Consolidation of power and access to information has been taking place in countries around the globe, including the United States during the past few years. In some cases, the data that is provided by some officials is incomplete and inaccurate. The main way to determine whether or not information is misinformation, disinformation, or truth is through freedom of information. That is, the public must be able to freely access vital information.
Accurate, complete information is probably one of the most valuable resources citizens have. Regardless of whether the institution is government, corporate, non-profit organization, or religious, it impacts our lives in vital ways. In a free society, we must preserve our freedom to know what goes on in those institutions that affect us.
It’s easy to see that open access to information is vital to free people. We also understand that secrecy goes hand in hand with abuse of power, corruption, and endangerment of liberty. These truths apply to the public and the private sectors. Transparency in government, corporate, and religious organizations that affect us directly or through influential channels is vital.
“Beware of he who would deny you access to information, for in his heart he dreams himself your master.”–designer, programmer, gamer, Sid Meier
Currently, questionable practices, graft, corruption, disinformation campaigns, and outright crimes are on the increase. There are efforts by our major institutions to deflect or censor what we hear and read. This is why we need access to information and the ability to accurately interpret it.
In the U.S., we have the Freedom of Information Act, FOIA, as one tool to help us maintain our access to vital information about Executive Branch agencies and bureaus. Tampering and delayed transmission of requested information is prohibited. There are strong penalties for officials who violate the act. There are exemptions that include national defense, foreign policy, also protection of privacy and trade secrets. Unfortunately, officials too often try to excuse misinformation, disinformation, and censorship under the category of exemptions.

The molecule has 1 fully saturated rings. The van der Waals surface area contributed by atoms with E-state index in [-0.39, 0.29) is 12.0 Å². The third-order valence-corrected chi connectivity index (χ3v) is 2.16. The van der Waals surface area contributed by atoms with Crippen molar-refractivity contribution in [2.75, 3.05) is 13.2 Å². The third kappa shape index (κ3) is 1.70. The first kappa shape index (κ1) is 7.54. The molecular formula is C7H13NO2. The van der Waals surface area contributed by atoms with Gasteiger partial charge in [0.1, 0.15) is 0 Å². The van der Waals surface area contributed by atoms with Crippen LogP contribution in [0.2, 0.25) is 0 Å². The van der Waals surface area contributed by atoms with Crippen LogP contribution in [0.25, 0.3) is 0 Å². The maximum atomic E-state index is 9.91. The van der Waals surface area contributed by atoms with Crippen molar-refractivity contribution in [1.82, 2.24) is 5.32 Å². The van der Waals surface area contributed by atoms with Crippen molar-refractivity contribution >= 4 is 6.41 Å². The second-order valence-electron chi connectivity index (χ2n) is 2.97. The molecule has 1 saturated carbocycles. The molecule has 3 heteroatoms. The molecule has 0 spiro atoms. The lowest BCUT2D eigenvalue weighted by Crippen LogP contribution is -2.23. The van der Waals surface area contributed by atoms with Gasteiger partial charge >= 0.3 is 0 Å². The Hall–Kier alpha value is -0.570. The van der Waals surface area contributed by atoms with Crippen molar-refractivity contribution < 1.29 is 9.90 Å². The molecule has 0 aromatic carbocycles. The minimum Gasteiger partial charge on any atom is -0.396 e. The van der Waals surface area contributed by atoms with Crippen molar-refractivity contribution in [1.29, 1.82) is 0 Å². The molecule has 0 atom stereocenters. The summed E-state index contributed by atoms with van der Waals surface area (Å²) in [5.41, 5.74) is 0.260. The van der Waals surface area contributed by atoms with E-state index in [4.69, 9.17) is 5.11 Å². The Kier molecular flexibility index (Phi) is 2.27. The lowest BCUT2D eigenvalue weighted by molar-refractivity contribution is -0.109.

FOIA was introduced as a Senate Bill in October of 1965. It passed the Senate that month. It finally passed the House of Representatives in late June of 1966. President Lyndon Johnson signed it into law on July 4, 1966. The FOIA is a major tool we citizens can use as long as we insist that it is never bypassed or abolished. There is still a serious freedom of information deficit–that is the lack of FOIA authority over the Legislative Branch.
We remember the FOIA and other methods of institutional transparency today on “National Freedom of Information Day in the U.S. March 16th was selected because this is President James Madison’s birthday. Madison is known as the Father of the U.S. Constitution. We honor his vision of freedom and liberty along with his advocacy of freedom of speech. Now, more than ever before in our lives, our democratic republic is at serious risk. One of our most important tools to save it is our freedom of information.
The Blue Jay of Happiness quotes former child actress, current activist, author, journalist, poet, political theorist, Robin Morgan. “Knowledge is power. Information is power. The secreting or hoarding of knowledge or information may be an act of tyranny camouflaged as humility.”